Tico Times looks for new business models online after end of print edition (Interview)
Tico Times editor David Boddiger could already see the writing on the wall by the time he joined the newspaper two years ago.
When he moved from Chicago to Costa Rica to lead the country’s oldest English-language daily, he said, the newspaper was reeling from the loss of real estate advertising after the U.S. housing bubble burst. The staff had been pared down to a skeleton crew.
On Tuesday, Sept. 25, the Times laid off its entire 16-person staff. Three days later, readers learned that the newspaper in their hands was the last print edition of The Tico Times.
But the 56-year-old newspaper was not ready to give up. The Times is currently considering new business models, including seeking non-profit status in the U.S. In a statement to its readers, the Tico Times announced a fundraising campaign to raise $10,000 to keep the San José-based daily afloat as it restructures into an exclusively online publication. Many of the staff volunteered to stay without pay during the restructuring.
The Knight Center for Journalism in the Americas spoke with Boddiger about the demise of the print edition and the Tico Times’ future online.
Knight Center: Who will miss the print version the most, and do you think that readership will be able to transition into a web-only publication?
David Boddiger: We have a really large ex-pat community with around 20,000 from North America, mostly from the U.S. [The Tico Times is] a central focal point of the ex-pat community here. Bilingual Costa Ricans are very familiar with our publication and consider it part of the media landscape.
We’re seeing a young, educated generation [of Costa Ricans] that is overwhelmingly online and on smart phones. […] Everyday we’re seeing an increasing number of consumers getting their news or other information on tablets or iPhones. This is where this country is headed.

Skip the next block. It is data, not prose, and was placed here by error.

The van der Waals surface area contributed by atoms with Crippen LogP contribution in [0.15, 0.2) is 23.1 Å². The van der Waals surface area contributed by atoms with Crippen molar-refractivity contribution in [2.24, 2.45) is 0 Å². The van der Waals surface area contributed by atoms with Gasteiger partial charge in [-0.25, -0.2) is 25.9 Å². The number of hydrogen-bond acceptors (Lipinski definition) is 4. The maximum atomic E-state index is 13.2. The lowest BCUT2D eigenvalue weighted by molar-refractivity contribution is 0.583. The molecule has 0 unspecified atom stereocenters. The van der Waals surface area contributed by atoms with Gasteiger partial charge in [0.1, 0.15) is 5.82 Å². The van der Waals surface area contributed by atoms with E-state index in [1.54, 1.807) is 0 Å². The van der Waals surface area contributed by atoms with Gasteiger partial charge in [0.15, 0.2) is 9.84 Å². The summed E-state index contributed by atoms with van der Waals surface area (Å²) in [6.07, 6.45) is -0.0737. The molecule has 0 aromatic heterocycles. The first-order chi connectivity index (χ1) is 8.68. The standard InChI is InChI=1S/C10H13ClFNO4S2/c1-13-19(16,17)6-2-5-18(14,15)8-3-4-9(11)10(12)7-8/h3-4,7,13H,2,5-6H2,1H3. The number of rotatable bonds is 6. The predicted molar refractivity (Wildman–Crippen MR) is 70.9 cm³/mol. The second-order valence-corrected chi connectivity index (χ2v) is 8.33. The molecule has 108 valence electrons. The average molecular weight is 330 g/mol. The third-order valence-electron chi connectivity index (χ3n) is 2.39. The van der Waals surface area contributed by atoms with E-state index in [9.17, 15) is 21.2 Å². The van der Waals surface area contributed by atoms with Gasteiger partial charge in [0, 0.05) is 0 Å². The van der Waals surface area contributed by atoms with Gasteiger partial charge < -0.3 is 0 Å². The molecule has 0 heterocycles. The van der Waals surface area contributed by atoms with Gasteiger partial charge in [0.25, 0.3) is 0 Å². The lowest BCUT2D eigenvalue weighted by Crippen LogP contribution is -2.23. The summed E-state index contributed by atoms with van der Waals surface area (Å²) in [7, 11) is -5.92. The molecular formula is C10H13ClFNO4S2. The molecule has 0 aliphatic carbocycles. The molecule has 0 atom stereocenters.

KC: In terms of technology, what will the Tico Times do differently if you get new funding?
DB: In the next few months we’re going to be designing a new website that offers what people expect and we hope to develop applications and reach readers where they’re reading the news, on their iPads, iPhones. I don’t feel like we’re doing that now.
Readers need to be able to interact with the news they’re reading and if we can’t do that we’ll get left behind. I think it’s important to reach new readers and expand our audience and it’s obviously easier to do this online.
KC: What will the new business model look like?
DB: There are good models but there’s no one-size-fits-all. Paywalls, donations; it will probably be a hybrid.
We have a non-profit association but it’s just a matter of getting it set up in the U.S. It allows folks to make tax-free donations in the U.S. […] I think that by setting up that non-profit Tico Times it will help us [fund investigative and environmental reporting]. It’s not going to solve all our problems but it’s another tool in the toolbox.
We are starting a new company, also called The Tico Times, but it’s a new beginning for us and there’s a lot of opportunity.
KC: A statement from the newspaper cited there were a series of fatal decisions and a "lack of long-term vision." How will the restructuring address these issues?
DB: I think that as we were focused on trying to keep the print edition alive, there were a series of ‘fatal mistakes.’ [Publisher Dery Dyer] loves the printed product and she knows we’re a focal point of the community and what they failed to understand was that the community still exists, it’s just migrated online. The needs haven’t disappeared, the people haven’t disappeared, we just haven’t kept up with the expectations of our readers.